What's the speed limit on I-85 at the intersection of I-85 Business? If the speed limit on I-85 is 55, then the driver was clearly flying recklessly, but if it was 70, then I'd have a different opinion.

  • gpcatgirl May 28, 2010

    The important thing here now is that the rest of the LEO's learn a valuable lesson and try to be more careful in the future. I do think that it was the troopers fault they do have radios and there is no reason they should not be using them. God bless the families of all involved in this tragic accident.

  • 1 awesome Dad May 28, 2010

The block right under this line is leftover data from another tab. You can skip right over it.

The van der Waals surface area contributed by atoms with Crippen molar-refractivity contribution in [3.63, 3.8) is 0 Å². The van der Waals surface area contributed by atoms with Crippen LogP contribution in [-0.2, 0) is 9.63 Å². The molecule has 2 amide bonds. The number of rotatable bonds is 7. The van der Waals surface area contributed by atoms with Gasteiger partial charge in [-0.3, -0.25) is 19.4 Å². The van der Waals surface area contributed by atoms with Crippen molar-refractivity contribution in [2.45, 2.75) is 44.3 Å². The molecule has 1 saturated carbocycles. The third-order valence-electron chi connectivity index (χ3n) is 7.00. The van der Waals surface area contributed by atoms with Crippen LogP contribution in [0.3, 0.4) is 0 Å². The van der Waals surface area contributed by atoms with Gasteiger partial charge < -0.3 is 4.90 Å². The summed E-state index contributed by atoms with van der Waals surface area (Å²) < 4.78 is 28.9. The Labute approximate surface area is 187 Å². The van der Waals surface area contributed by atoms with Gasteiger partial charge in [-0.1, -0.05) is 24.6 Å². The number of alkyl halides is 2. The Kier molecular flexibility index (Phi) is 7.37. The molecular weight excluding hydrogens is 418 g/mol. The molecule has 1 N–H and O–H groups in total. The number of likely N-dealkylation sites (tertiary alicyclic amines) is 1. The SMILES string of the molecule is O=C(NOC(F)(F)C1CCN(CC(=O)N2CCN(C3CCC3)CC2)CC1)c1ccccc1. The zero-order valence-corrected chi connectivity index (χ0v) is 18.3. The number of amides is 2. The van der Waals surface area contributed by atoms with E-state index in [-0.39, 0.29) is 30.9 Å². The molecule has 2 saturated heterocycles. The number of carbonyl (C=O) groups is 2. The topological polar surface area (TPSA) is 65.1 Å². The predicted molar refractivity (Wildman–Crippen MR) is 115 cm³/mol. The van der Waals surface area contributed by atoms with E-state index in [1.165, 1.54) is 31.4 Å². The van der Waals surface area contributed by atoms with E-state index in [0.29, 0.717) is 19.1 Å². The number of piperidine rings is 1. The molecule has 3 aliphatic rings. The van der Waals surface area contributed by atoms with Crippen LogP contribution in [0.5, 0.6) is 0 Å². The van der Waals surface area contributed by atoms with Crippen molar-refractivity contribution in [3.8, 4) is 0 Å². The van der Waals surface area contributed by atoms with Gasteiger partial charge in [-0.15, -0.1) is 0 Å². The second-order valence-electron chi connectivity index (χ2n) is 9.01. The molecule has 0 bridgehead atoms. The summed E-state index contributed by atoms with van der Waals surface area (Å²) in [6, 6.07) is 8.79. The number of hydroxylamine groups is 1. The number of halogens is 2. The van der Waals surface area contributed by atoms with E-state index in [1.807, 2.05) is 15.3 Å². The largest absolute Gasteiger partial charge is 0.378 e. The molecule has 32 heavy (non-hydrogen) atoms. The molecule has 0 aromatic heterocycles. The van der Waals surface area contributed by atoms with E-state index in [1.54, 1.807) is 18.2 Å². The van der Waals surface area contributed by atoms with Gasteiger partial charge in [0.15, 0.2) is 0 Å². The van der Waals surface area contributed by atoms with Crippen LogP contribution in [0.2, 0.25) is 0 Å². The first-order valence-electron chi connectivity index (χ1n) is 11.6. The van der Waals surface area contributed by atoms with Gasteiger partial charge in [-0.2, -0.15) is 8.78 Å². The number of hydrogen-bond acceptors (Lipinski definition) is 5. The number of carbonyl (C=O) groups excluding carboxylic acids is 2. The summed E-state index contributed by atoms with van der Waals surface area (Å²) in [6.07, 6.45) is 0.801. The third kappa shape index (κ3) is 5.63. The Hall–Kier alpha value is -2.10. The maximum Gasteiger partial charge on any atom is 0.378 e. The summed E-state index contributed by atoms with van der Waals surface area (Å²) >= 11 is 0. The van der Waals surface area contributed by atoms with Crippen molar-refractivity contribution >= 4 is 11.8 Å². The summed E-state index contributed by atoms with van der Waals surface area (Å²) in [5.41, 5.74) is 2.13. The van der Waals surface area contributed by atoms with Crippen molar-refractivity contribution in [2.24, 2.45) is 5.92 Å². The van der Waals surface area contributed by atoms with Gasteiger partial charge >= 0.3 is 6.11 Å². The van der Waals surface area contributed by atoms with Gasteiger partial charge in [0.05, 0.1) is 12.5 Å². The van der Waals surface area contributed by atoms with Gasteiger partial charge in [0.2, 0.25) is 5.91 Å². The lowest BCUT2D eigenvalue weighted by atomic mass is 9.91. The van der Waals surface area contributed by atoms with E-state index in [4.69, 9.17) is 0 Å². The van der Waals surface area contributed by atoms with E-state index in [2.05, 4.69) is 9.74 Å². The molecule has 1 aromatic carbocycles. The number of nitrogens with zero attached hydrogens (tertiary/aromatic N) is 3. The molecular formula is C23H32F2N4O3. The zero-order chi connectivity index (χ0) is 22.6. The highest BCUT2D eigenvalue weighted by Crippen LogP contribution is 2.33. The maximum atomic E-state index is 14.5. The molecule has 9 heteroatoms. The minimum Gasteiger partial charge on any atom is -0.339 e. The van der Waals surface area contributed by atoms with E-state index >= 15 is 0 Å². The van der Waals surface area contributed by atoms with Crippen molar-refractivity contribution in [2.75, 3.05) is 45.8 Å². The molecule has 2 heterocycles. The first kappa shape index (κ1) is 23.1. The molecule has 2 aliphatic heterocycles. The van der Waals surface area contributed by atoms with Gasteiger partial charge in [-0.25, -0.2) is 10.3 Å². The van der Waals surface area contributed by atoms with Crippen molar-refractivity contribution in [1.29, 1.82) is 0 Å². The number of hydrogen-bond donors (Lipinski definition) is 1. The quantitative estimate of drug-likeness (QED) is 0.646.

I will never understand how so many of us can put ourselves in the shoes of this LEO. 80 is a serious speed and usually when one is that fast there are other reasons as to why they are speeding so excessively. Whose to say the speeding car was not driven by an impaired person. I know of nowhere where 80 is acceptable in NC. Granted 120 mph is fast and dangerous however this woman should have seen his blue lights and should have waited for him. I agree that this is terrible but to bash a man who was doing his job to me seems a bit ridiculous. We don't know if he tried to use his radio, we don't know if this person was driving all over the road and posed a threat let alone by his speed. So we need to support both families and support the Highway Patrol if not for these law enforcement officers who do have then to protect us from irresponsible drivers who drive as they want to on our highways.